Iran protests pose an unpredictable challenge for authorities
After nearly a week of rare protests in Iran, it is clear momentum is building.
Despite restrictions placed on social media, demonstrators are still taking to the streets and tensions remain high.
The protests are the largest since the 2009 uprising over the disputed presidential election. That time the security forces cracked down hard, and they have threatened to do so again.
The current demonstrations began in Mashhad, Iran's second most populous city, and home to the shrine of a major figure in Shia Islam.
Ahmad Alamolhoda, the leader of Friday prayers in Mashhad and a hard-line cleric close to the supreme leader, is accused of encouraging his supporters to protest against President Hassan Rouhani, a political opponent.
Initially, slogans were against inflation, corruption and the president's economic policies. However, what followed took many politicians by surprise.
The protests against the president quickly turned into rallies against the country's clerical leaders. Slogans of "Death to Rouhani" gave way to "Death to Khamenei", Iran's supreme leader.
Within a day, the unrest had spread to some 25 towns and cities, and slogans went beyond the economic, including calls, for instance, for an end to Iran's involvement in Lebanon and Syria.
Range of grievances
Unlike the post-election rallies of 2009, which had well-known leaders and clear demands, and were mainly supported by more urban, middle class residents of the capital, Tehran, and a few other cities, the latest protests are happening in poorer parts of the country.
Analysts see the latest outbreak as more grassroots in nature, so less predictable.
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There is no clear leader and they are fuelled by anger over inflation, unemployment and corruption of the political elite.
The security forces are, so far, showing some restraint. In a video that went viral, a woman can be seen shouting "Death to Khamenei" at officers while they look on.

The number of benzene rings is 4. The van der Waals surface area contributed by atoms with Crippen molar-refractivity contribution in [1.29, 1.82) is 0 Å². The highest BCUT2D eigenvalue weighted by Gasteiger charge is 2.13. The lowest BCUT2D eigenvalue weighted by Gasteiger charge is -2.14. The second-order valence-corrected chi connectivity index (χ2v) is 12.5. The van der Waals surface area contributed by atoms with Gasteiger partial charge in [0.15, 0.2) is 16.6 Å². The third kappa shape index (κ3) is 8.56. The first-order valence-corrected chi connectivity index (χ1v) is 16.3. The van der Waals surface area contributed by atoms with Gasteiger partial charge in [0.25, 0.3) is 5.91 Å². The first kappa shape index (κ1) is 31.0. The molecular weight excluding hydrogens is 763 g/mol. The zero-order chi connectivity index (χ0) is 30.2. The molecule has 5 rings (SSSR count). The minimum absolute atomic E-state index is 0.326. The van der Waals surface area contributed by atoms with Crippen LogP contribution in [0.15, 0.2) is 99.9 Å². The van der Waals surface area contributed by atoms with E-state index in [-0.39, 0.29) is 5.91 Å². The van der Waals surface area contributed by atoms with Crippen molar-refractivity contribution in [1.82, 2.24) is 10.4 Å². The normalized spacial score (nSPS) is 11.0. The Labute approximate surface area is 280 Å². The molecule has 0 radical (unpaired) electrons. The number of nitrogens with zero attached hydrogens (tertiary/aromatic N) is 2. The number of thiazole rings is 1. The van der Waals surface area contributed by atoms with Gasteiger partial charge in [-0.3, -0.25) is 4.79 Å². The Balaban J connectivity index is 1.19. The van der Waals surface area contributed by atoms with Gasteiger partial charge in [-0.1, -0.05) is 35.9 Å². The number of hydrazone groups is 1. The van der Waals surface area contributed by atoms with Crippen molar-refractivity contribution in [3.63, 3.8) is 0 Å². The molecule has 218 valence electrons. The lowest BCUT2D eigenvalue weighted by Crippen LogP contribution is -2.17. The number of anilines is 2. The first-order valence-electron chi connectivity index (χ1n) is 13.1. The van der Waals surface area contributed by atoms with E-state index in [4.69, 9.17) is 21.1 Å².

On Sunday, three days after they began, President Rouhani went on television to defend his policies but also acknowledge the economic grievances of the protestors.
"The economy is in such a dire state that President Rouhani's minor achievements don't make much of a difference," says Reza Ansari Rad, a journalist based in Tehran.
According to Abdolreza Rahmani Fazli, Iran's Interior Minister, the unemployment rate in some parts of the country is over 60%.
Although President Rouhani, elected for the second time last May, pledged to revive the economy, he has not been able to deliver much, leaving many Iranians frustrated.
Last month, the president released details of next year's budget, which calls for an increase in fuel prices and a cut in cash subsidies.
It also became clear that the already huge budget of numerous religious organisations will be increased, something over which Mr Rouhani does not appear to have any control.
The above, combined with a recent 40% increase in the price of eggs, one of the principal foods of the working class, has put extra pressure on the poorer parts of the Iranian population.
President Rouhani has downplayed the protests, saying the demonstrators were in a minority.
But some analysts say that four decades of mismanaging the country has left many Iranians hungry for change.